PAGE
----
The topic of money is usually a loaded one for couple clients I work with. Sometimes, money issues just cause minor disagreements, while other times, they can build up into huge communication barriers and even lead to divorce. When I work with my couple clients, I always make sure to go over issues like discussing money without fighting, how to determine spending discretion, and who takes responsibility for most of the financial work. A common question that comes up when I’m meeting with couples is how much of their estate planning and wills they should share with each other. This is even more common in second or late-in-life marriages where one or both members of the couple have put plans in place prior to their vows. Here is what I share with my own clients about what details they should share and why.

Coordinated Plan

Your wills, trusts, and other documents are there to take care of you and to take care of those you love. Since your spouse obviously falls into that category, there is no reason why you should not share details including:

Who gets assets.

What happens if you can’t make your own decisions due to death or incapacity.

Tax planning issues and how they should be handled.

Not only is this respectful to your spouse, but it also helps them prepare for decisions and understand what will happen should you die or be unable to make health or estate decisions for yourself. The last thing you want is for your spouse to be blind sighted when a tragedy occurs. He or she will have enough to worry about in this type of scenario and doesn’t need to wonder what decisions you want him or her to make or why you gave a certain amount of money to one child and not the other.


Sharing distribution details has a lot to do with your children. Obviously, if you and your spouse have children together, there’s no reason not to make these decisions in a joint manner. Together, you’ll need to decide who will take care of your children should both of you die as well as which assets each child will get and at what age. If you don’t put these details into your will, a court will decide who becomes the guardian of your children—and it may not be who you had in mind.

The issue gets a little murkier when you have a blended family or when you are discussing distributions to family members, friends, or charities. However, I always encourage my clients to still discuss these details and be on the same page to prevent disagreements or nasty surprises in the future.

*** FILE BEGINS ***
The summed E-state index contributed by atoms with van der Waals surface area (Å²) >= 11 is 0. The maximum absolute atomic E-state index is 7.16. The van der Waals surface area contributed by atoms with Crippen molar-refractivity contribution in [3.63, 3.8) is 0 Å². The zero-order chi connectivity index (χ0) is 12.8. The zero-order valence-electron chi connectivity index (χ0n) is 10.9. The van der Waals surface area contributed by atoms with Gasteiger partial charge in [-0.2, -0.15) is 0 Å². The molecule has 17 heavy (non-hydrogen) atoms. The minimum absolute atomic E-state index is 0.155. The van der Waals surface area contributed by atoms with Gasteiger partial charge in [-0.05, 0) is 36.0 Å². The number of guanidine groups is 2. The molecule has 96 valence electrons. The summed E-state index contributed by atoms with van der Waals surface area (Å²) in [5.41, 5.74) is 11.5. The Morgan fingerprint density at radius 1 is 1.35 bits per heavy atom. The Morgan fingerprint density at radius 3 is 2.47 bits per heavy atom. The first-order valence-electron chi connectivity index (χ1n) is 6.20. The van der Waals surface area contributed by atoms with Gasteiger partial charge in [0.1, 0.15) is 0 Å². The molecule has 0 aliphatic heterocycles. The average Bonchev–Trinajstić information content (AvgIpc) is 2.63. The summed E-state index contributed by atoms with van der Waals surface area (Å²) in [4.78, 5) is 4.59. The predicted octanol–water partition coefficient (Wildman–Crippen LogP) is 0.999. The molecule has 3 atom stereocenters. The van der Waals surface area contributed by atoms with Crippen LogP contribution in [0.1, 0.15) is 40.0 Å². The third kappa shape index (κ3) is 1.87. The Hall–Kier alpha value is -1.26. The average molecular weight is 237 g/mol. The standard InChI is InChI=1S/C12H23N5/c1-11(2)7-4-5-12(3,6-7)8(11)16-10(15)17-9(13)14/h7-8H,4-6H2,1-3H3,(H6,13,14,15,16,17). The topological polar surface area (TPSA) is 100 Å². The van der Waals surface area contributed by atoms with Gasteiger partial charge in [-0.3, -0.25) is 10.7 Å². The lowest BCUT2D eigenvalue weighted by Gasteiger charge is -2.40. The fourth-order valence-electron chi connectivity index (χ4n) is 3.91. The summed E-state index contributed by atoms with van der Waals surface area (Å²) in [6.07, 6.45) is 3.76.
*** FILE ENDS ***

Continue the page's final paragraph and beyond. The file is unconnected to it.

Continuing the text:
Health Directives

Many of my clients have living wills and powers of attorney, both of which designate who should make decisions in their stead if they die or become incapacitated. Some of these decisions are health directives that will be important for doctors, surgeons, and other healthcare personnel. Others are end-of-life decisions that involve when life support should be removed or if life-saving techniques should be used (and in what circumstances). Of course you should include your spouse in these plans because many times, they will be the one who makes these health-related decisions. And if you have designated someone else to make these decisions, it’s always a good idea to explain to your spouse why you made that decision.

Communication is the key to all good relationships, and when you don’t tell your spouse details about your will, estate plan, or health directives, you are cutting off communication before it can even start. If you have a good financial planner who challenges you, you will be able to make crucial decisions about what to share with your partner when it comes to your finances and future planning. Have more questions about dealing with finance issues as a couple? Please reach out so we can talk more.


Patrick Tucker, the owner of True Measure Wealth Management, has over 20 years experience in the industry and has spent the last 15 years learning the ins and outs of the fee-only advisory business. He focuses on client behaviors and what ‘wealth’ means for each individual client to provide care-giving plans that lead to a mindful fulfillment of financial goals. A lifelong learner, Patrick uses his continued knowledge to become a valued partner for his clients and help them explore the wisdom of true wealth.